|There are three principal forms of skiing.
In descending order of popularity in the
U.S., they are alpine (commonly known as
downhill), cross-country, and ski jumping.
This guide focuses on alpine (downhill) skiing,
which has vastly more participants than the
other two, and thus is what generally comes
to mind when someone mentions skiing without
A key question for every
skier is whether
he (she) should rent equipment
or buy it.
The arguments in favor
of buying are:
- At some busy ski areas, you can waste nearly
an hour on line to get your rental equipment.
Returning it also can eat up a lot of time,
although if you have suitable transportation,
you can often rent for less and faster at
ski shops in the vicinity.
- The rental equipment at many ski areas is
beaten-up and poorly maintained although
they sometimes do have brand new equipment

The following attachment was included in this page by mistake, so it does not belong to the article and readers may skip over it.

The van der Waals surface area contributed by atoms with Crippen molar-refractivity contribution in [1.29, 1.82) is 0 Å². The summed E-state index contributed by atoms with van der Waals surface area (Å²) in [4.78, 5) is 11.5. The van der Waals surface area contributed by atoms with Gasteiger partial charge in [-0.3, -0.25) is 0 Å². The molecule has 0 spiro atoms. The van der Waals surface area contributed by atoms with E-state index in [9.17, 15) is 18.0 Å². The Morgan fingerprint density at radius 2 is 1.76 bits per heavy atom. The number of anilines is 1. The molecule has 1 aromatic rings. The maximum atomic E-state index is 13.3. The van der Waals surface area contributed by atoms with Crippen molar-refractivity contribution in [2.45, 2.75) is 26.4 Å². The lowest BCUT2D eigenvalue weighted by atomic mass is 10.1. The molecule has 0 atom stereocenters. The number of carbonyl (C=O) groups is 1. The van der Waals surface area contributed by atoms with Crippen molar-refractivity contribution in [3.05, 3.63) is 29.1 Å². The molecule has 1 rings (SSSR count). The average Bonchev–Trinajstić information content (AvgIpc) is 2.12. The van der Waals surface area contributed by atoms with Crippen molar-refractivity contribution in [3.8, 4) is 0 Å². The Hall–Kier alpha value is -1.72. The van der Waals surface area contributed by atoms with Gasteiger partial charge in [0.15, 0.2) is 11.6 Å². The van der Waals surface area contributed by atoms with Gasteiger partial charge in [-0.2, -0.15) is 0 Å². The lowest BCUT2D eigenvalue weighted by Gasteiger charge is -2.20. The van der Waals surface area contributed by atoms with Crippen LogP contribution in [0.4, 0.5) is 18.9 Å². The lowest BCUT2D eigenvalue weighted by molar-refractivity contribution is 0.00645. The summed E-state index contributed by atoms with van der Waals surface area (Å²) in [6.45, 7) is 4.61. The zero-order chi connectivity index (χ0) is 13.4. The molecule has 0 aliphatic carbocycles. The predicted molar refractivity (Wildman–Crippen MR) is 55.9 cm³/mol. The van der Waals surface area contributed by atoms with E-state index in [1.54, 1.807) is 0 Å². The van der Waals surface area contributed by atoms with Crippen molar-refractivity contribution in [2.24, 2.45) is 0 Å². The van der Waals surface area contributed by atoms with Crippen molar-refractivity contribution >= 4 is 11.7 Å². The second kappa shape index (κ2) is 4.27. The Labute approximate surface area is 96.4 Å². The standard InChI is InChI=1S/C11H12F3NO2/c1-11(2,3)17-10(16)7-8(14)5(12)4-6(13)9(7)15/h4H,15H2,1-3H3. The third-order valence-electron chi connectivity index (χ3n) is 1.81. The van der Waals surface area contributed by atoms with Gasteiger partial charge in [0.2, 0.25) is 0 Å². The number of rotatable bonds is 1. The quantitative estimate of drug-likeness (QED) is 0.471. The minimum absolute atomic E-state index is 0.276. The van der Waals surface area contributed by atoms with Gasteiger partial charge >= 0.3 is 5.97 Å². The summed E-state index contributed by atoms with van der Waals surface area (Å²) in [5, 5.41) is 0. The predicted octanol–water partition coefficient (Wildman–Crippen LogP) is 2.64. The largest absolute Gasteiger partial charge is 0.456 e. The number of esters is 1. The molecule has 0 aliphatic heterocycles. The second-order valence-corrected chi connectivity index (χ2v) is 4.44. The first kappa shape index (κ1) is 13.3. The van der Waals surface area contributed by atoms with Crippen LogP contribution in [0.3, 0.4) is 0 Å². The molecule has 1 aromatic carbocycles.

being promoted by a manufacturer.
- Given a cost of at least $20 for the typical
rental, a frequent skier is much better off
In favor of renting:
- Storage space for ski equipment, especially
the skis and especially if you live in an
apartment without adequate storage space.
- Transporting the equipment can be a pain
because you cannot fit the equipment in your
vehicle, don't have a ski rack on top it,
or are flying and don't want the hassle of
having to check special luggage.
- You expect to improve as a skier, and thus
will want to upgrade your gear sometime in
the near future
- You do not ski very often, so renting actually
is more economical.
- You go to an uncrowded ski area, or one that
has a hyper-efficient
For more information, select
from the list
of topics on the left.